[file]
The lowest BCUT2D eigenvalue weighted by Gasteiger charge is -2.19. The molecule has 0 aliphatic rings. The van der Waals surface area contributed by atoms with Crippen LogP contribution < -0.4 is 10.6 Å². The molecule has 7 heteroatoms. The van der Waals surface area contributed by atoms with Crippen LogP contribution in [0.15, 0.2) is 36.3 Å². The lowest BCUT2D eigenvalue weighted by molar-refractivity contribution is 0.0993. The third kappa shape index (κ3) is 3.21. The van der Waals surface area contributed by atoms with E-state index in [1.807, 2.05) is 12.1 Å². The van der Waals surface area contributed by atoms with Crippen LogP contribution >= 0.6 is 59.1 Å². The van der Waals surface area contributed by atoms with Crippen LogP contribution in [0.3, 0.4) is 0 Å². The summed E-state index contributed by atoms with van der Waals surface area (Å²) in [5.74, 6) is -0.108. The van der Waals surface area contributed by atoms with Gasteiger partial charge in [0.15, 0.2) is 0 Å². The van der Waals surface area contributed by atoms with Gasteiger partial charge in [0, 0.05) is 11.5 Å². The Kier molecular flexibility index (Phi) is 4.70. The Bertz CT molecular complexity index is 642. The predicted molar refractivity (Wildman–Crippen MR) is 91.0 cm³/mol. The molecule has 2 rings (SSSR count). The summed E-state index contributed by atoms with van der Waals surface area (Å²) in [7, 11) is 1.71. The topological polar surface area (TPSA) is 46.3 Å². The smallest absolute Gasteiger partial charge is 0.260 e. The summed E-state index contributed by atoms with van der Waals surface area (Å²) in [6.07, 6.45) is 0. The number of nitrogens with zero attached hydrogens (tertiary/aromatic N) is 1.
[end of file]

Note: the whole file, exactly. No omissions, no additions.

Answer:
The lowest BCUT2D eigenvalue weighted by Gasteiger charge is -2.19. The molecule has 0 aliphatic rings. The van der Waals surface area contributed by atoms with Crippen LogP contribution < -0.4 is 10.6 Å². The molecule has 7 heteroatoms. The van der Waals surface area contributed by atoms with Crippen LogP contribution in [0.15, 0.2) is 36.3 Å². The lowest BCUT2D eigenvalue weighted by molar-refractivity contribution is 0.0993. The third kappa shape index (κ3) is 3.21. The van der Waals surface area contributed by atoms with E-state index in [1.807, 2.05) is 12.1 Å². The van der Waals surface area contributed by atoms with Crippen LogP contribution >= 0.6 is 59.1 Å². The van der Waals surface area contributed by atoms with Crippen LogP contribution in [0.3, 0.4) is 0 Å². The summed E-state index contributed by atoms with van der Waals surface area (Å²) in [5.74, 6) is -0.108. The van der Waals surface area contributed by atoms with Gasteiger partial charge in [0.15, 0.2) is 0 Å². The van der Waals surface area contributed by atoms with Gasteiger partial charge in [0, 0.05) is 11.5 Å². The Kier molecular flexibility index (Phi) is 4.70. The Bertz CT molecular complexity index is 642. The predicted molar refractivity (Wildman–Crippen MR) is 91.0 cm³/mol. The molecule has 2 rings (SSSR count). The summed E-state index contributed by atoms with van der Waals surface area (Å²) in [7, 11) is 1.71. The topological polar surface area (TPSA) is 46.3 Å². The smallest absolute Gasteiger partial charge is 0.260 e. The summed E-state index contributed by atoms with van der Waals surface area (Å²) in [6.07, 6.45) is 0. The number of nitrogens with zero attached hydrogens (tertiary/aromatic N) is 1.